Fri Feb 27 16:43:34 UTC 2015

```Dear Dan,

indeed every monoid is an FM-algebra. The proofs are analogous to proving
that the continuation (_ -> r) -> r for fixed r is a monad and that r is
an algebra for it, respectively. Moreover, the FM-algebra stucture is a
monoid homomorphism w.r.t. the monoid instance you gave for (FM a).

I'd like to ask what happens when one omits the Monoid
constraint. That is, what are the elements of

newtype Y a = Y { runY :: forall b. (a -> b) -> b }

(Y a) is like (Control.ForFree.Yoneda Identity a), that is,
elements of (Y a) should be natural transformations from the reader
functor ((->) a) to the identity functor. If that is true, then the Yoneda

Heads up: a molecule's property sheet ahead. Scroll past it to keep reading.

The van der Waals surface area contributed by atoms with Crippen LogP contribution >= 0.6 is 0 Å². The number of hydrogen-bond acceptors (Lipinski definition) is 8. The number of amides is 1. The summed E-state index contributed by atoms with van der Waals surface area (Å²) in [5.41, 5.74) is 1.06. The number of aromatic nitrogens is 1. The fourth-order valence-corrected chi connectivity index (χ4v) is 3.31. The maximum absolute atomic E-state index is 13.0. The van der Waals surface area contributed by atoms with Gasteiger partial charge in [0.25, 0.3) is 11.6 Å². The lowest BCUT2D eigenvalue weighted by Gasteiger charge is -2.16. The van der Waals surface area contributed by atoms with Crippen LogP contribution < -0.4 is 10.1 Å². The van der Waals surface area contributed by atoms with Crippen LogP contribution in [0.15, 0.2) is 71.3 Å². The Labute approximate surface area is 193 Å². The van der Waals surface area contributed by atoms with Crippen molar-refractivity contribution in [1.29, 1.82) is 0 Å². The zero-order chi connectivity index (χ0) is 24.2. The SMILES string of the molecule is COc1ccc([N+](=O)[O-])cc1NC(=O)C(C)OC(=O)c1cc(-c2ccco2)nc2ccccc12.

lemma tells us that (Y a) is isomorphic to (Identity a), but at least
operationally that seems not to be the case:
u =  runY (return undefined)
has different semantics than
u' = runY (Y undefined)
as can be seen by applying both to const (). So return does not map ⊥ to
(Y ⊥). I wonder whether one can exhibit other elements not equal to any
return(x). Of course (Identity a) is actually the lifted a, since
⊥≠I dentiyt ⊥.
Yet this does not serve as an explanation for u vs. u', as both u
and u' are of the form (Y _), but one function evaluates its argument
while the other does not.

Olaf
```